French fans geared up for a celebration today but had to put it off as fickle winds forced postponement of the crucial fourth America's Cup race between Team New Zealand and Swiss Alinghi.

The French were excited to see one of their countrymen in the Cup final for the first time as struggling New Zealand tapped backup helmsman Bertrand Pace to serve as tactician, replacing Cup rookie Hamish Pepper.

But after a 2 1/2-hour wait in unsteady northwest winds, the race was called off. With a lay day scheduled Friday, the two teams reconvene on the Hauraki Gulf to try again Saturday.

Pace, the diminutive, hard-driving skipper who has sailed in five Cup campaigns for the French but never made it to the final match, was brought on for his experience after TNZ skipper Dean Barker cited "confusion" in the afterguard during Tuesday's 23-second loss to Alinghi.

The defeat put the Kiwis two races from elimination as they fell to 0-3 in the best-of-nine final. Whether Pace can fit in and reverse the trend after spending two years as helmsman on the TNZ tuneup boat remains to be seen. His promotion to the racing crew means the Kiwis now have two non-New Zealanders in the afterguard, Pace and Australian wind strategist Adam Beashel.

Today's prospects for a race looked promising as breezes picked up from light to moderate, but they never settled enough in strength and direction for principal race officer Harold Bennett to start the contest.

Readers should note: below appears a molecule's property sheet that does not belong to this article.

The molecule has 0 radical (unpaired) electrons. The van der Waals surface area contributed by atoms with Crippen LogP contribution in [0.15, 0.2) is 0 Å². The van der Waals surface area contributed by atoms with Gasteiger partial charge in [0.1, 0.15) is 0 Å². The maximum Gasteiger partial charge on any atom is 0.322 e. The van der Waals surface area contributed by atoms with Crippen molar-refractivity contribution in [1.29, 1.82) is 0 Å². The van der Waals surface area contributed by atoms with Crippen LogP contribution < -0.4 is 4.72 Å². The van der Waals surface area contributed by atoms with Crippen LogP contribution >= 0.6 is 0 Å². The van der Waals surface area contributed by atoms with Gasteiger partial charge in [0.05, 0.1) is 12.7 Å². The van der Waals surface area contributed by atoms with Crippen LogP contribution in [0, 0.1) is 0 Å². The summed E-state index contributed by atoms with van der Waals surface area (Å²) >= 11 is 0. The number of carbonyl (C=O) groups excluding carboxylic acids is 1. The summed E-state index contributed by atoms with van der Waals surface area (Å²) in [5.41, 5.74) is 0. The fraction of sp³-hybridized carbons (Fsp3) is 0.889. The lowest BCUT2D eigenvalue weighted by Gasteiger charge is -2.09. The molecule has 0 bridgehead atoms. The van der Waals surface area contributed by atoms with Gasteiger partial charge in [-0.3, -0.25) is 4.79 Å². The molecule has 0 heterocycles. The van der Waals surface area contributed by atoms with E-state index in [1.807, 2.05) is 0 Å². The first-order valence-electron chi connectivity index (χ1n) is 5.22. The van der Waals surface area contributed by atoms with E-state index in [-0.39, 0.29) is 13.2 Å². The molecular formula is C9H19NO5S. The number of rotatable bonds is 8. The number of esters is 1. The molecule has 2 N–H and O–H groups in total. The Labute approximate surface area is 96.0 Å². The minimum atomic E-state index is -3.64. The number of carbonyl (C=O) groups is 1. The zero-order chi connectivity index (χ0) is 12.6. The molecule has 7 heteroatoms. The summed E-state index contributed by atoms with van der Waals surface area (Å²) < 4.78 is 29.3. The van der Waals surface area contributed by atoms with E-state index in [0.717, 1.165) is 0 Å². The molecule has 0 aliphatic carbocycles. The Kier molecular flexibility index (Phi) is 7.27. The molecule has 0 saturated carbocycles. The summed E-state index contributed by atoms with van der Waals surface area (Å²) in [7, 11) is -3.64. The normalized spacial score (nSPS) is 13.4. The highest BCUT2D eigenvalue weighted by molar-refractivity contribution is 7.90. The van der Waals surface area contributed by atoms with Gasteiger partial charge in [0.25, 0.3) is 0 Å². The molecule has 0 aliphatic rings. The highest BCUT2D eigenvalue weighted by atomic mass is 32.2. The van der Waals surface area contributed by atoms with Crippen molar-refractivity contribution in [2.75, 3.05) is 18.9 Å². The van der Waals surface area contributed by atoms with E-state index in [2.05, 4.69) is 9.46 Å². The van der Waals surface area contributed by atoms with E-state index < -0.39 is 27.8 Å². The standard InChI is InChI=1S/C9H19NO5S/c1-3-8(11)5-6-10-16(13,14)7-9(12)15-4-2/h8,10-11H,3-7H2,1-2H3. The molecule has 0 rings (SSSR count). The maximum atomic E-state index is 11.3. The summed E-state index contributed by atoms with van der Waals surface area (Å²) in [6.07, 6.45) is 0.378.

Bennett's role as final arbiter on whether to race is controversial. As an employee and member of Royal New Zealand Yacht Squadron, the club Team New Zealand represents, he has a built-in conflict of interest in his role, and there is concern he might opt for conditions that favor the Kiwis. But Alinghi had no complaints with today's decision.

Breezes at the scheduled 1:15 p.m. start time hovered around five knots under cloudy skies, then increased as high as 15 knots over the next two hours as the teams sailed up and down the course. But they were shifting as much as 30 degrees, according to an Alinghi spokesman, making the course unfair.

Under regatta rules, no race may start after 3:30 p.m. without consent of both teams. At 3:20, Bennett asked both crews by radio whether they wanted to extend the deadline and wait for the breeze to settle. Alinghi didn't answer; Team New Zealand navigator Mike Drummond did, in the negative.

The decision rankled a few onlookers. Ian Walker, skipper of the British challenger GBR, said the wind looked adequate. "It's shifty but we've got breeze and the breeze always shifts, so get on with it," he said. Stuart Streuli, senior editor of the U.S. sailboat racing magazine Sailing World, said, "It seems steady enough to go racing, and there's definitely enough wind."

But Bennett never lowered the postponement flag.

Team New Zealand skipper Dean Barker, left, and newly promoted tactician Bertrand Pace head out, but will return to port without having raced.